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If Earth whirls around the center of our galaxy at some 220 kilometers per second, how can a spacecraft, which is much slower, enter Earth's atmosphere when returning from Mars for example?

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    $\begingroup$ The center of the solar system (which is inside the sun) goes around the center of the galaxy at 220kms/s. Earth goes around the sun at roughly 29km/s and Mars goes around the sun at about 24km/s, so the re-entry velocity of a spacecraft returning from Mars is a little larger than the difference between those two smaller numbers than like the velocity of the solar system around the galaxy. Indeed, a more precise value is around 14km/s for a free-flight trajectory, where we go out to Mars and then come back within about 500 days. $\endgroup$
    – CuriousOne
    May 26, 2015 at 3:32
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    $\begingroup$ If you're standing at the equator, you're rotating with ~1600 kp/h around the earth's center. If you jump up, earth doesn't suddenly rotate away from underneath you at supersonic speeds either. ;) $\endgroup$
    – DevSolar
    May 26, 2015 at 14:54
  • $\begingroup$ @DevSolar wait a minute.. you're right.. Stop the presses DevSolar just broke physics!! $\endgroup$ May 26, 2015 at 19:20
  • $\begingroup$ @easymoden00b: No need to be sarcastic about it. Just visualizing the concept of relative speeds. $\endgroup$
    – DevSolar
    May 27, 2015 at 6:39

2 Answers 2

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It all comes down to the fact that we are moving too.

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How can the bird drop down and catch the worm, if the earth and the worm are moving so quickly. It can because the tree, the bird, and the air are moving at the same speed, cancelling out.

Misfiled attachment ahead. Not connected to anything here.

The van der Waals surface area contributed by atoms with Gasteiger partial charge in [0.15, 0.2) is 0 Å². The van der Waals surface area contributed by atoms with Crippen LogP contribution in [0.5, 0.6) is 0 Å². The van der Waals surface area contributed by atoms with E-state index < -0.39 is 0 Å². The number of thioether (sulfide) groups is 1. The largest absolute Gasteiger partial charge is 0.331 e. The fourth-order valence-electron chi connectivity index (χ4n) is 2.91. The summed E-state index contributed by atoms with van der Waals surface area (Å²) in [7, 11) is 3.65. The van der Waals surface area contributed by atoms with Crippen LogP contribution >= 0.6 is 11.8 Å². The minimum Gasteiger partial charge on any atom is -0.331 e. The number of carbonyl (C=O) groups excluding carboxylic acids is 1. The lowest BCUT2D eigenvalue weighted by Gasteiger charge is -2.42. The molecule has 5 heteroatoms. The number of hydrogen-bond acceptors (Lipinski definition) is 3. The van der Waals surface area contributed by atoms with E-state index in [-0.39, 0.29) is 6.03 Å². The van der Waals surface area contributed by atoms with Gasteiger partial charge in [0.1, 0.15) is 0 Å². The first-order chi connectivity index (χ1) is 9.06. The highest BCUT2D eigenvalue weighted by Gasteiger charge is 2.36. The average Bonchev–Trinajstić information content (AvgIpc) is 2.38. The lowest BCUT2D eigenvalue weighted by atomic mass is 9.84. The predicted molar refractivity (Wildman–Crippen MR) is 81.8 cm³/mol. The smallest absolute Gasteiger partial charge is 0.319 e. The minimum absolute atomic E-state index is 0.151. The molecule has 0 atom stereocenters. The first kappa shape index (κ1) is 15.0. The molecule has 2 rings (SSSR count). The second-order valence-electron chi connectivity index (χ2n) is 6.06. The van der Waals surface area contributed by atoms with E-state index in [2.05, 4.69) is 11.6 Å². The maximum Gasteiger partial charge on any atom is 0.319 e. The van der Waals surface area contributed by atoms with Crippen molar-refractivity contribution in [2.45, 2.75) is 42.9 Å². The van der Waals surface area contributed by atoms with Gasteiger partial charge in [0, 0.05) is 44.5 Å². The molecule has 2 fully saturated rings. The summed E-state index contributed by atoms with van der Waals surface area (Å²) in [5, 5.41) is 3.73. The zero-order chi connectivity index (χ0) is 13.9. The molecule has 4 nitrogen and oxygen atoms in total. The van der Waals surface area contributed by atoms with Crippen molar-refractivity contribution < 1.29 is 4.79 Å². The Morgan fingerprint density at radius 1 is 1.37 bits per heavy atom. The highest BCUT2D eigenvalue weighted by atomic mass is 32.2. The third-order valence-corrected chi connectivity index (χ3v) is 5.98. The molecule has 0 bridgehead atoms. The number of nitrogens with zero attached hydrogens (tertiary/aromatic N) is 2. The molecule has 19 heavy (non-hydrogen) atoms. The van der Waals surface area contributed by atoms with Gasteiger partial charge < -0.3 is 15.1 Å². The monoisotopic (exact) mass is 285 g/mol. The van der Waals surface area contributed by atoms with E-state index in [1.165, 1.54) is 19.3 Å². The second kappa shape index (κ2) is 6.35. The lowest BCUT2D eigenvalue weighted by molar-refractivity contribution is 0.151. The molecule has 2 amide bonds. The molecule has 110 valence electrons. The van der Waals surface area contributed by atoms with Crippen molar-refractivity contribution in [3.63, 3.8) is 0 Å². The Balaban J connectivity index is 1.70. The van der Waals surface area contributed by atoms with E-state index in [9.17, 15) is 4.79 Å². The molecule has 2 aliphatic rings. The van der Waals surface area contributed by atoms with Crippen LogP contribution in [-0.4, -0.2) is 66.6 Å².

If we launch a spacecraft from Mars to the earth, the spacecraft is zooming around the sun at the same speed Mars does. This is about the same speed that the earth zooms around the sun, so it almost completely cancels out.

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Because when you hear mission control mention a spacecraft's velocity, which may be well below the speed the Earth is actually moving at through the galaxy, the velocity in question is actually it's velocity relative to Earth, not it's actual velocity which will be much higher. i.e. all velocities are relative to the Earth's frame of reference.

Although it would have been funny if the first object in space had, once it had left the Earth's atmosphere, suddenly appeared to zoom off at enormous speed having dropped to an actual velocity of only a few thousand miles per hour...

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    $\begingroup$ In fact, there's no such thing as it's "actual velocity", all velocities are measured relative to something else. $\endgroup$ May 26, 2015 at 15:11
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    $\begingroup$ Indeed. I should have said relative to the Sun, or relative to whatever the Sun's velocity is relative to. I was trying to convey the effect of the object disappearing like an apple thrown out through a car window. $\endgroup$
    – Steve Ives
    May 26, 2015 at 15:21
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    $\begingroup$ @Steve: You shouldn't throw things out of car windows. $\endgroup$ May 26, 2015 at 17:42
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    $\begingroup$ Apparently the space shuttle's re-entry velocity is 17,000mph (about 7.5 km/s). So it's actually travelling at 7.5km/s + 220km/s + (possibly) 29km/s. But relative to the Earth, it's only doing 7.5km/s. $\endgroup$
    – Steve Ives
    May 26, 2015 at 20:24

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